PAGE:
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5 unsung players who could decide the NBA playoffs

·16-min read

Our look at four topics — players, issues, numbers, trends — that are impacting and, in some cases, changing the game.

Four Quarters
Four Quarters

First Quarter: Five unsung players who could help decide the playoffs

Tobias Harris, Philadelphia 76ers

We’d be talking more about the versatile Harris’ 52-40-89 season if he were more assertive, but that would disrupt what Philadelphia has going with Joel Embiid as a centerpiece. Being back with head coach Doc Rivers means he’s in a comfortable place, and he’s easy to overlook given his own demeanor along with playing next to Embiid and Ben Simmons. But with Simmons’ reluctance to shoot, it puts Harris back into focus. Embiid will draw so much attention, he’ll need another shot creator to release the pressure.

The 76ers have the shooters in Seth Curry, Danny Green and Furkan Korkmaz, and they’re a respectable 13th in 3-point percentage even though they’re in the bottom five of attempts. But none of those guys are supreme at getting their own shot.

Tobias Harris #12 of the Philadelphia 76ers passes the ball against Dillon Brooks #24 of the Memphis Grizzlies at the Wells Fargo Center on April 4, 2021 in Philadelphia, Pennsylvania. NOTE TO USER: User expressly acknowledges and agrees that, by downloading and or using this photograph, User is consenting to the terms and conditions of the Getty Images License Agreement. (Photo by Mitchell Leff/Getty Images)
76ers coach Doc Rivers may have to unleash Tobias Harris, or even force him out of his 14-15 shots per night range during the playoffs. (Mitchell Leff/Getty Images)

This is where Harris comes in.

Harris is a matchup nightmare because he’s quicker than the bigs and can play bigger than most wings.

Rivers may have to unleash Harris, or even force him out of his 14-15 shots per night range. Harris hasn’t made his mark individually in the playoffs yet, but he may be called on to do more to get through a treacherous Eastern Conference.

Jrue Holiday, Milwaukee Bucks

Holiday does not think he’s gotten his just due as one of the league’s best defenders; he will have his chance in the spotlight — or the hot seat, depending on one’s view, playing for this version of the Milwaukee Bucks.

There’s a lot riding on this playoff run, starting with (possibly) head coach Mike Budenholzer’s future. The Bucks model themselves like the 20-year consistent run of the Tim Duncan-Spurs, but the NBA’s world turns in two-year intervals (example: Boston Celtics), and Holiday’s acquisition and subsequent contract extension is proof of that urgency.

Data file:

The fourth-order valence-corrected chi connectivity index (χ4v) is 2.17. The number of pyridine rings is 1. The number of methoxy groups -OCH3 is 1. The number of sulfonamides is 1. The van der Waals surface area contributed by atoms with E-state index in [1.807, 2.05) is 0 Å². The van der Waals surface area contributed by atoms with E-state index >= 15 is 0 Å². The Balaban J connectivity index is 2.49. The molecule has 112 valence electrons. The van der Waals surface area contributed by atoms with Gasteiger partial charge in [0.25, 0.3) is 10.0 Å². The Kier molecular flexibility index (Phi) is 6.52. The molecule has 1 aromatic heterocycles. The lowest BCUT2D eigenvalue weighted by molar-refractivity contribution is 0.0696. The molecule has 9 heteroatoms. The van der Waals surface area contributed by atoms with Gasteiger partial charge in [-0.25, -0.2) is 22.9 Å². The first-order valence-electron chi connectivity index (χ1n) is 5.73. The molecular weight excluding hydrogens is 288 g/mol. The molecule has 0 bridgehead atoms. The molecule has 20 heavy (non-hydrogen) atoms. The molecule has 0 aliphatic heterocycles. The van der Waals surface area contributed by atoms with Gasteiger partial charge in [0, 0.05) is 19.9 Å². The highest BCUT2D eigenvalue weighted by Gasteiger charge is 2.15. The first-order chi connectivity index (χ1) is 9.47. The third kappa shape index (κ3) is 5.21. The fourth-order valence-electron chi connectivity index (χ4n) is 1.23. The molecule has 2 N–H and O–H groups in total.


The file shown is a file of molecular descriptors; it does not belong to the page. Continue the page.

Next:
Holiday is a marked upgrade over Eric Bledsoe, who couldn’t seem to live up to playoff pressure the last couple seasons. Giannis Antetokounmpo took the biggest share of criticism, as two-time MVPs tend to, but Holiday should provide relief as a better playmaker, shooter and defender than his predecessor.

After a bout with COVID-19, Holiday returned to make all the pieces fit for a suddenly under-the-radar team. His scoring and aggressiveness has gone up since May, and assuming there’s a Bucks-Nets second-round matchup waiting, he’ll have to continue that and attempt to slow down Kyrie Irving.

In Antetokounmpo, Holiday and Khris Middleton, it’s three guys who can score 25 and slow down your best players. Usually, that should be a recipe for a Finals berth. Holiday could be that missing piece.

Rajon Rondo, Los Angeles Clippers

Playoff Rondo has arrived to a team in desperate need of whatever good karma it can conjure, and he’s been slowly integrated into the system, playing under 20 minutes a night.

It’ll be a struggle for Clippers coach Tyronn Lue to balance Rondo, Reggie Jackson and Pat Beverley’s minutes with the matchups, considering they’re all so different. But the Clippers clearly needed an on-floor general, which Rondo is and presumably, can help fill their biggest blind spot.

The Clippers shoot a league-best 41.5% from three and routinely hit tough mid-range shots. But just when it seems like they’re turning the corner and shaking off the years of being the Staples Center stepchild, they kick themselves in the rear end: When the jumpers stop falling, there’s no counterpunch.

Rajon Rondo #4 of the LA Clippers drives to the basket against the Toronto Raptors in the first half at Staples Center on May 04, 2021 in Los Angeles, California. NOTE TO USER: User expressly acknowledges and agrees that, by downloading and or using this photograph, User is consenting to the terms and conditions of the Getty Images License Agreement. (Photo by Meg Oliphant/Getty Images)
Will Playoff Rondo show up for the Los Angeles Clippers? (Meg Oliphant/Getty Images)